Today has turned out to be rather significant for FrontlineSMS. Two months and two days since we released the new version we’ve hit our 500th download request. Although I didn’t set any targets back on launch day, by all accounts we’ve done incredibly well and FrontlineSMS is now likely the most widely adopted non-profit text messaging platform around.
Of course, many of those 500 users will probably never do anything significant with it, but at least they’re thinking about how they can apply mobiles in their work, and at least there’s a tool they can turn to as they begin to explore their mobile world. And for those who are beginning to use it, we’re slowly building a powerful picture of how it’s being adopted in the field. Here’s some feedback from just a few of our new users.
Mercy Corps, Indonesia – agriculture: We have been using FrontlineSMS for about a month sending weekly information on commodities such as plant, fish, fertiliser and pesticide prices, and weather forecasts (pictured). In the longer term we plan to send SMS-advertisements as well. Right now we have around 350 subscribers consisting of internal staff, farmers, buyers, government staff and other organisations
FrontlineSMS is also central to a UNDP pilot project where it is being used to provide coffee prices and other related agricultural information to 150 smallholder farmers. This project was previously covered here.
Open University project, UK – election monitoring: We are working in Mozambique where we are setting up coverage for local elections in 43 municipalities on 19th November. We publish the Mozambique Political Process Bulletin and during election periods we do a daily newsletter. We will be running FrontlineSMS with four lines – two for each of the two mobile phone companies. One line will be our fifty correspondents in the field – largely local radio and local newspaper journalists who will also string for us. We did this in the 2003 and 2004 elections and the only change is to use text messages that can go directly into the computer for basic information. The other line will be open and we are experimenting, for the first time in Mozambique, with an open request for citizen correspondents to send us text messages on the conduct of the election
FrontlineSMS first hit the headlines last April when it was used to monitor the Nigerian Presidential elections. This story was picked up by the BBC, among many others. The software has also been used to co-ordinate election monitoring in The Philippines, and is being lined up to help monitor the forthcoming elections in Ghana, Guinea and Cote D’Ivoire.
mPedigree, Ghana – health: We intend to use FrontlineSMS for the “rapid prototyping” of creative mobile health services related to drug authentication, and to help us with our surveying and administration on the prevalence of fake drugs. Based on the work we’ve been doing here in Ghana since 2007, we’re convinced there is room for FrontlineSMS in various e-government initiatives, health included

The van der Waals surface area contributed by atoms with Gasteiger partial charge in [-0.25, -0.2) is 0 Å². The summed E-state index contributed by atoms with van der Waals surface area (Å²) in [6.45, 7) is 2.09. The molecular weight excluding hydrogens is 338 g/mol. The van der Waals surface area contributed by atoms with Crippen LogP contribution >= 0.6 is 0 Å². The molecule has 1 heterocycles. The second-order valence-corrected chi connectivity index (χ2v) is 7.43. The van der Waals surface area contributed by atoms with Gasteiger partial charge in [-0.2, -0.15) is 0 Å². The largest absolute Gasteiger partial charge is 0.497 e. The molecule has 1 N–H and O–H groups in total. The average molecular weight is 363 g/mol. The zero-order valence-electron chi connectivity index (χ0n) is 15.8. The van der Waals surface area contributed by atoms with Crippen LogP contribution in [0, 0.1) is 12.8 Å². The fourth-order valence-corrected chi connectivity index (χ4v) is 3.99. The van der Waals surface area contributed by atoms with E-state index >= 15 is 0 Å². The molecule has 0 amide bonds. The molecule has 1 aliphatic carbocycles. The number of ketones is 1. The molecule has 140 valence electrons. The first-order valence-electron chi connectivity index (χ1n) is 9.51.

One of the early higher-profile projects making use of the latest version of FrontlineSMS is “Mobiles in Malawi“, where it has been implemented as the central communications hub for 600 community health workers in a rural hospital. Plans are already underway to replicate this work in places such as Kenya and India. The work in Malawi was covered here back in June.
National Democratic Institute, USA – election monitoring: Thanks for all your (collective) work in bringing such a quality product to market. As you may know, NDI has done a lot of work using SMS to collect and broadcast data via SMS in a number of elections around the world over the past two years. The latest version of FrontlineSMS is quite impressive, and much more accessible for non-technical users starting off in the SMS world. Although it can’t replace the custom coding we do through other methods, it’s a GREAT tool for international development partners who don’t have a lot of technical expertise but who want to stick their toe into the world of SMS. FrontlineSMS is now on our radar and something that we will always keep in mind when giving recommendations to partners
Anonymous media organisation, Iraq – news dissemination: We had been in contact with a number of local mobile operators hoping to negotiate the launching of a news alert service. While progress with local operators was relatively slow we started to look for a technical alternative and that was when we found out about FrontlineSMS. The team came to realise, during FrontlineSMS testing and evaluation, that the program was a fantastic way to deliver our content. A user-friendly program, three of our staff were trained to use it within the context of few hours. The effectiveness of FrontlineSMS is evident as we can create, manage and update the profiles of the clients’ groups we created. We now send messages to at least eight countries using different operators in Europe and the Middle East, with the messages delivered to all the numbers at the same time. We are keen to continue using FrontlineSMS as we predict that the demand for our services, via the software, will grow in the future
A significant number of rural radio stations have requested the latest version of FrontlineSMS as a method of sourcing audience-feedback, and we’ll bring further information as we get it. Use of the software continues in Zimbabwe, however, where it is being used to keep members of the public updated on news and current affairs, and to provide them with a channel to air their views.
Watch this space for further stories and case studies, particularly as our outreach efforts expand and we prepare for nine conferences in three months, not to mention an exciting engagement with the Clinton Global Initiative in late September.